On the Self-Serving Use of Equity Principles in International Climate Negotiations

35 Pages Posted: 10 Mar 2010

See all articles by Andreas Lange

Andreas Lange

University of Hamburg

Andreas Löschel

University of Muenster - Chair of Microeconomics, esp. Energy and Resource Economics

Carsten Vogt

Zentrum fuer EuropSische Wirtschaftsforschung (ZEW Centre for European Economic Research), Environmental & Resource Economics

Andreas Ziegler

Center for European Economic Research (ZEW)

Date Written: 2007

Abstract

This paper puts forward equity as an important structural element to understanding negotiation outcomes. We first advance bargaining theory to incorporate the self-serving use of equity. Agents are predicted to push equity principles which benefit them more than other parties, in particular those which are disadvantageous to parties with large bargaining power. Based on unique data from a world-wide survey of agents involved in international climate policy, we then study how participants assess the support of the equity criteria by major parties in the climate negotiations. Comparing these results with cost estimates from a POLES model, we find that the perceived equity preferences of the respective countries or groups of countries are in general consistent with our hypothesis of a self-serving use of equity criteria and thereby lend support for our theoretical model. While this self-interest is recognized by the participants of our survey for the positions of the USA and the G77/China as well as Russia, the EU manages to be seen as choosing (self-serving) equity arguments out of fairness concerns and in order to facilitate the negotiations.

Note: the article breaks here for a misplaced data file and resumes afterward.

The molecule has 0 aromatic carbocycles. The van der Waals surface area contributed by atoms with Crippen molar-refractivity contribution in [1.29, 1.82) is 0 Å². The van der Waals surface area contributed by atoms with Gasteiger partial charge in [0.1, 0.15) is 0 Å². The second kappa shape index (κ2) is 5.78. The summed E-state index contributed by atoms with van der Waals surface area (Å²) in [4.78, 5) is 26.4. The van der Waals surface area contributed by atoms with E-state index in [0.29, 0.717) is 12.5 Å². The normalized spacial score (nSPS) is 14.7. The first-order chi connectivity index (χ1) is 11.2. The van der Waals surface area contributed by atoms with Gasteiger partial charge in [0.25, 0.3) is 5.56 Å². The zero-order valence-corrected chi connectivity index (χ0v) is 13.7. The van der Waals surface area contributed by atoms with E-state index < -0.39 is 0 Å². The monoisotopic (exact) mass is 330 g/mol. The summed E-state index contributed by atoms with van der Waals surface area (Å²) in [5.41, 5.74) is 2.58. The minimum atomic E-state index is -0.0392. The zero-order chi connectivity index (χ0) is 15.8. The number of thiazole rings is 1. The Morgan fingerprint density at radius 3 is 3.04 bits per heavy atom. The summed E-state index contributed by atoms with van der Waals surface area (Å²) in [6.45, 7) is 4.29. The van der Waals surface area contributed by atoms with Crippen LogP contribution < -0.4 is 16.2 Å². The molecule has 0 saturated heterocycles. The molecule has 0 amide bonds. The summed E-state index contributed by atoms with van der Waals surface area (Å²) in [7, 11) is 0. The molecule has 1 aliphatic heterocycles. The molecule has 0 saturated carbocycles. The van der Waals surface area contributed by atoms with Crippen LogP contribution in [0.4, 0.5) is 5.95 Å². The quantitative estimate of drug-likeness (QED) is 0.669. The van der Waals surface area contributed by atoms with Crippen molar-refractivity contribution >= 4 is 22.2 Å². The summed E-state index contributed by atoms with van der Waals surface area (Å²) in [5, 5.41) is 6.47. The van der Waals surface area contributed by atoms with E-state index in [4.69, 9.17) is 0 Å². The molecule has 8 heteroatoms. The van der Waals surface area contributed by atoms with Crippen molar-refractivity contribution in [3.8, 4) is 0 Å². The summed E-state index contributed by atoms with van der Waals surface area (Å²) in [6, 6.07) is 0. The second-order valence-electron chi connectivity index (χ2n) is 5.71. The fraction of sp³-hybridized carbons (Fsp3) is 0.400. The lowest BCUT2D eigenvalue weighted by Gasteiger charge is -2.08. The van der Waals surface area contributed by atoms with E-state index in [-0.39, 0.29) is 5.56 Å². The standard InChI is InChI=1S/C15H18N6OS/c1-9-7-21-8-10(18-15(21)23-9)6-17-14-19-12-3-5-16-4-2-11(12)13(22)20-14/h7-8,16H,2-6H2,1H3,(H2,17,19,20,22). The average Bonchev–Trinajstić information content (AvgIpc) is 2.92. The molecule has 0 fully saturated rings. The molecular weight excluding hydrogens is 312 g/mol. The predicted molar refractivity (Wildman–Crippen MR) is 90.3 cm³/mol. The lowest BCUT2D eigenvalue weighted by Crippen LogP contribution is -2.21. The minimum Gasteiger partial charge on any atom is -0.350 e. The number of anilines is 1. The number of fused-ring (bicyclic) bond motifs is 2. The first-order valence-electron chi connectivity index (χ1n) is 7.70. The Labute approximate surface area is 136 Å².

Keywords: bargaining theory, equity criteria, self-serving bias, climate policy, survey data

JEL Classification: C7, D63, H41

Suggested Citation

Lange, Andreas and Löschel, Andreas and Vogt, Carsten and Ziegler, Andreas, On the Self-Serving Use of Equity Principles in International Climate Negotiations (2007). ZEW - Centre for European Economic Research Discussion Paper No. 07-025. Available at SSRN: https://ssrn.com/abstract=985250 or http://dx.doi.org/10.2139/ssrn.985250

Andreas Lange (Contact Author)

University of Hamburg ( email )

Allende-Platz 1
Hamburg, 20146
Germany

Andreas Löschel

University of Muenster - Chair of Microeconomics, esp. Energy and Resource Economics ( email )

Universitätsstr. 14-16
48143 Munster
Germany

HOME PAGE: http://www.wiwi.uni-muenster.de/eroe

Carsten Vogt

Zentrum fuer EuropSische Wirtschaftsforschung (ZEW Centre for European Economic Research), Environmental & Resource Economics ( email )

Eco-management
D-68161 Mannheim
Germany
+49 6211235200 (Phone)
+49 6211235226 (Fax)

Andreas Ziegler

Center for European Economic Research (ZEW) ( email )

P.O. Box 10 34 43
L 7,1 D-68161 Mannheim
Germany

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